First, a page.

Thursday, March 14, 2013

I've Got Her Number

I'm sitting with a friend in a cozy cafe, our heads leaned in close over steaming mugs of hot tea. She is sharing with me the painful circumstances of her husband's death last fall. Once the picture of brimming good health, an avid beach volleyball player, she describes his slow decline through the stress of his work, his emotional instability, mood-altering drugs and the side effects thereof, and the toll of all of it on his physical body.

The one comfort is that, through it all, his love for her was unwavering. They had a daily routine of checking in with each other, and he closed his final call with a reassuring, "I'm fine," and "I love you." I can't stand how simultaneously beautiful and wrenching this is. We're both weeping.
My friend tells me she still wants to pick up the phone and tell her husband the latest news or ask for his help, and then remembers that she can't. I recall doing that in the first few months after my mother's passing. That was four years ago this month, and I haven't felt that urge in awhile. In this moment, however, it feels sad that I don't have the instinct to call her anymore; it underlines that loss of my link with her, the connection that once seemed unseverable.

In 2002, she moved out of her house in Gladstone, Missouri, the one in which she had lived for thirty years, packing up everything she owned, to move with across the country with her own 94-year-old mother, to be near us and to spend more time with her grandchildren. Over the next six years, we were practically inseparable. We took the kids to the park, attended Women's Club meetings, grocery shopped, went out to eat, fed my Grandmother alongside the babies, went to all of the doctor appointments, walked her little dog, planned birthday parties, and ran our store, The Blissful Soul, together. I picked up the phone often to coordinate our schedules, to get her opinion on my latest crazy idea, and, inevitably, to let her know that I was running late.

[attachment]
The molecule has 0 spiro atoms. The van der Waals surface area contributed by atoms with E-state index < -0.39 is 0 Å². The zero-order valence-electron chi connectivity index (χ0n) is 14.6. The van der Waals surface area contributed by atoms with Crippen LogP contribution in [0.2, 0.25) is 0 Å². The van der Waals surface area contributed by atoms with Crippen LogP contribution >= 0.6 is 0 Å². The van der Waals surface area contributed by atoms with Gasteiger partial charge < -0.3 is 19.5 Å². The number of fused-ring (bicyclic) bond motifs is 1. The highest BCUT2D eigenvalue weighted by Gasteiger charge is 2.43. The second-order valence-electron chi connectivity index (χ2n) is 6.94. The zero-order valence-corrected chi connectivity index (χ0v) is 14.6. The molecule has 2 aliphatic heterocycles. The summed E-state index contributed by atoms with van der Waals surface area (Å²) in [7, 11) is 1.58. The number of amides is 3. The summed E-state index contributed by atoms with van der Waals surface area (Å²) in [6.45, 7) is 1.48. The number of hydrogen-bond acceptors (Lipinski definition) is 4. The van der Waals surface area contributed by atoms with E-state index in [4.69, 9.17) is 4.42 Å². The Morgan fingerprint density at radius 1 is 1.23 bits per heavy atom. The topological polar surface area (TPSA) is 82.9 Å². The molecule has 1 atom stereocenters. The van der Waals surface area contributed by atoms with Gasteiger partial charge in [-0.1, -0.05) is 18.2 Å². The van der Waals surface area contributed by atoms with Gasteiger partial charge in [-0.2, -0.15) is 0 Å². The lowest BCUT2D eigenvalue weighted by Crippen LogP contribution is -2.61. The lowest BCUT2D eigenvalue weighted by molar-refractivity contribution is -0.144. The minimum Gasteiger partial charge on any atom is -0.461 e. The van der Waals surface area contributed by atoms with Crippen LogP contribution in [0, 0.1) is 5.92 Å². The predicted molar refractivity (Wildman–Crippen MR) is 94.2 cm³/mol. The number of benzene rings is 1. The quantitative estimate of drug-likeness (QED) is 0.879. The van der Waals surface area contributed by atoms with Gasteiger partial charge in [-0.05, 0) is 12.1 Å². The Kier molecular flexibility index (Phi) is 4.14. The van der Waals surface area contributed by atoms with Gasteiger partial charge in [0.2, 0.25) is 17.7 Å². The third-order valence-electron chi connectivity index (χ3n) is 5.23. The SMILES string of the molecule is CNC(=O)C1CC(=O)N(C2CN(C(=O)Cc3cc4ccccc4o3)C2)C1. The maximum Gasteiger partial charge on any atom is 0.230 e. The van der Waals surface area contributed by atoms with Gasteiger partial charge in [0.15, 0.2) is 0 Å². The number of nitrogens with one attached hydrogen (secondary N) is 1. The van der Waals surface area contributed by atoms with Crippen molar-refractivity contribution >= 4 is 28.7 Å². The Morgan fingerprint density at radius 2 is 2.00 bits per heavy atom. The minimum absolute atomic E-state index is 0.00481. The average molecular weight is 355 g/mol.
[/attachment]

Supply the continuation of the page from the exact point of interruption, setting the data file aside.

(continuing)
I wish that I could remember my last phone call with my mother, the way that friend can. The last conversations with my mother that I recall were one-sided, after she had lost the ability to speak. I tell my friend that it does comfort me, in a small way, that I remember her home telephone number. "It's as if," I say, "as long as I remember her number, I could pick up the phone to call her. Even if I know she wouldn't answer, it's nice to know that I could call." I don't, however, remember her cell phone number. It was programmed in my phone, and I never knew it as well. I wish I could remember it. Maybe if I had her mobile number, I could reach her where she is now....

On the drive home, it comes to me in a flash. 818-720-4716. I realize that there is no way this is coming from my memory banks. It was given to me. I can feel my mother over my shoulder, beaming at me with two thumbs up. She's here with me, always, she says. And I do have her number!

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